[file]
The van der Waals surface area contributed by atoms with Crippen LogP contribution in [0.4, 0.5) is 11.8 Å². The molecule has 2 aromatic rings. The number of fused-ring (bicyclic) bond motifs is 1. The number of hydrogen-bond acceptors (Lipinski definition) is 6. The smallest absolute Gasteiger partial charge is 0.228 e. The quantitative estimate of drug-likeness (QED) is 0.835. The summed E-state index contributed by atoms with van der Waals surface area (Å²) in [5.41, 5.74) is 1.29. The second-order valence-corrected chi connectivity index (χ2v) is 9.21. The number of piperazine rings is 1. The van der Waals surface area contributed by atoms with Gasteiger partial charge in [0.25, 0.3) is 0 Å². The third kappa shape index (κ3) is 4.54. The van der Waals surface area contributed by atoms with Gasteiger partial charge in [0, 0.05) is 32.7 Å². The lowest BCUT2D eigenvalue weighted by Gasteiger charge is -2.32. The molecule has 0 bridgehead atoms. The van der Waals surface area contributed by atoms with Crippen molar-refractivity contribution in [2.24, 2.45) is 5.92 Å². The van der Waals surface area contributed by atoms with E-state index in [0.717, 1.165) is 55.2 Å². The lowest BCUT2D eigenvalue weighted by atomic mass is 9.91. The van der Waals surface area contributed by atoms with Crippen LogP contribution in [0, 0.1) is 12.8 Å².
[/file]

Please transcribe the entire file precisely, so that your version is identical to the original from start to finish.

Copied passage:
The van der Waals surface area contributed by atoms with Crippen LogP contribution in [0.4, 0.5) is 11.8 Å². The molecule has 2 aromatic rings. The number of fused-ring (bicyclic) bond motifs is 1. The number of hydrogen-bond acceptors (Lipinski definition) is 6. The smallest absolute Gasteiger partial charge is 0.228 e. The quantitative estimate of drug-likeness (QED) is 0.835. The summed E-state index contributed by atoms with van der Waals surface area (Å²) in [5.41, 5.74) is 1.29. The second-order valence-corrected chi connectivity index (χ2v) is 9.21. The number of piperazine rings is 1. The van der Waals surface area contributed by atoms with Gasteiger partial charge in [0.25, 0.3) is 0 Å². The third kappa shape index (κ3) is 4.54. The van der Waals surface area contributed by atoms with Gasteiger partial charge in [0, 0.05) is 32.7 Å². The lowest BCUT2D eigenvalue weighted by Gasteiger charge is -2.32. The molecule has 0 bridgehead atoms. The van der Waals surface area contributed by atoms with Crippen molar-refractivity contribution in [2.24, 2.45) is 5.92 Å². The van der Waals surface area contributed by atoms with E-state index in [0.717, 1.165) is 55.2 Å². The lowest BCUT2D eigenvalue weighted by atomic mass is 9.91. The van der Waals surface area contributed by atoms with Crippen LogP contribution in [0, 0.1) is 12.8 Å².